My neighbors across the street were putting in a swimming pool. I watched as the hole grew and a dark shape formed in the grass. Is there anything more emblematic of the Southern California lifestyle? David Hockney, in his paintings, celebrated the color, the light, and the sexual yearning embodied by the private pool, and Joan Didion wrote that “a pool is water, made available and useful, and is, as such, infinitely soothing to the western eye.”
Reading The Shards, the dark and disturbing new novel by Bret Easton Ellis, it occurred to me that the hole across the street could just as easily be a mass grave. The tension between the shimmering illusion of luxury, affluence, and privilege—empire, Ellis would call it—and the potential for evil, for real darkness, that underpins our world pulses through the book. There is nothing infinitely soothing in these pages; rather, The Shards is a compulsive exercise in escalating dread and paranoia broken by moments of shocking violence and explicit sex.
It is also very, very good.
The novel opens with an ominous confession: “The last time I thought about this book, this particular dream, and telling this version of the story—the one you’re reading now, the one you just began—was almost twenty years ago, when I thought I could handle revealing what happened to me and a few of my friends at the beginning of our senior year at Buckley, in 1981.”
Ellis, or Bret, is both the narrator and the central character of The Shards. It’s meta- if not exactly autofiction, a recapitulation of the author’s history through an imagined lens. He and his friends are the beautiful people at the private high school from which Ellis really graduated. These friends include Thom and Susan, “casually beautiful, all-American” and “the most popular people not only in our class but in the overall Buckley student body.” Thom is the star athlete, Susan “the prototype of the cool SoCal girl” who wears Wayfarers to class. Bret’s girlfriend, Debbie, is “a kind of slutty teen boy fantasy,” but his fantasies run more toward Thom and their classmate Ryan than they do to her. The friends spend their time doing what privileged children of wealthy Angelenos do: driving fancy cars, taking fancy drugs, planning to go to fancy colleges. They are entering the world of adults, and for Bret, this includes a sexual awakening.
The arrival of a new student, Robert Mallory, changes everything. Robert is handsome and charming and quickly ingratiates himself with Bret’s circle. But Bret suspects something is wrong with Robert, a suspicion confirmed, for Bret, by the discovery that he was once admitted to a psychiatric facility. In addition, Robert’s appearance coincides with the emergence of a gruesome serial killer, a psychopath called the Trawler, with whom Bret becomes obsessed. Are there connections between Robert and the Trawler? What started as a kind of gay version of Clueless slowly morphs into a paranoid and unnerving novel reminiscent of Thomas Harris’s Red Dragon.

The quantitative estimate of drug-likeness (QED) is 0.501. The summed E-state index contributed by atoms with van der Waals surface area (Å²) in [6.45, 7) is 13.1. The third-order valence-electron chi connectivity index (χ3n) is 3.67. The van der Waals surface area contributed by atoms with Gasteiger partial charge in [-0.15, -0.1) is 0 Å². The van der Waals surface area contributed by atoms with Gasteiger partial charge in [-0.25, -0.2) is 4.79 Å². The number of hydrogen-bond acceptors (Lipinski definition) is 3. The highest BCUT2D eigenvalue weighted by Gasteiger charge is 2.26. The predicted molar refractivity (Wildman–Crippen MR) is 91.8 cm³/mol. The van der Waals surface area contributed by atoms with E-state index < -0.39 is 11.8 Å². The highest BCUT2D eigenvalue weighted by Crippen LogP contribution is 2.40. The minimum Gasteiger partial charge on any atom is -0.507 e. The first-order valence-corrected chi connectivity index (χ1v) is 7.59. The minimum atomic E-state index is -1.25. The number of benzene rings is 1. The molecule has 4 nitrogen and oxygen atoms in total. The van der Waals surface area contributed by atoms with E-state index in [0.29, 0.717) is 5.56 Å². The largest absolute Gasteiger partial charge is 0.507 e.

The plot is filled with many twists, reversals, and surprising revelations, and I would be doing The Shards a disservice to reveal them here.
Ellis has explored this sort of territory before. His 1991 novel, American Psycho, is arguably the greatest portrait of a serial murderer in literature, and 2005’s Lunar Park reinvented the haunted house story as a demented literary memoir. The Shards builds on these two novels and announces Ellis as a master of literary horror, in the ranks of writers such as Paul Tremblay and Stephen King.
The novel also functions as a prequel to Less Than Zero, which made Ellis a literary superstar when he was 21 years old. In The Shards, Bret is already working on it; in one scene, he is asked to describe the book to a studio executive. “I didn’t know exactly how to describe Less Than Zero,” the character reflects. “And I didn’t want to: it was about me but there was no story, there were scenes but it didn’t have a narrative exactly, there was just this drifting numb quality that I was trying to perfect.” That flat, unaffected language, that numbness, becomes an incantation, a weirdly compelling mantra of Porsches and palm trees, cocaine and Coronas, lust and panic attacks. Ellis doesn’t get enough credit for his prose, but he is a great stylist whose sentences crackle with energy and off-kilter detail like those of Hemingway and Annie Ernaux.
For all its psycho killer elements, there is a great sense of play in this novel, of a famous writer poking at his own celebrity and infamy, while reveling in remembering his adolescence. Ellis brings Los Angeles in the 1980s to life with music references—Gang of Four, Joe Jackson, Ultravox—and landmarks, including the trendy West Hollywood restaurant Trumps, that no longer exist.
In some ways, the book works as recovered-memory therapy, with Ellis interrogating the ways an author processes his own past, wondering whether his “writer’s intuition and sense of drama” have embellished events, fearing he is an unreliable narrator even to himself. At a certain point, he visits the pool house where he and a now-dead classmate used to meet for sex: “And I just stood there in the fading afternoon light, realizing at seventeen that I was already staring into my past—that the past had a meaning that would always define you. I remember this being one of my first moments nearing adulthood, when I realized how powerful memory was—or at least it was the first time it hurt the most.”
Ultimately, The Shards is a fraught and emotional head trip of a book that will scare the shit out of you—but also a novel filled with loss and love and the wreckage caused by growing up too fast. In it, the author Bret Easton Ellis hopes to bring some redemption to his character, the author Bret Easton Ellis. As he acknowledges, he hopes that readers will discover that “the man who wrote American Psycho was actually, some people were surprised to find out, just an amiable mess, maybe even likable…”•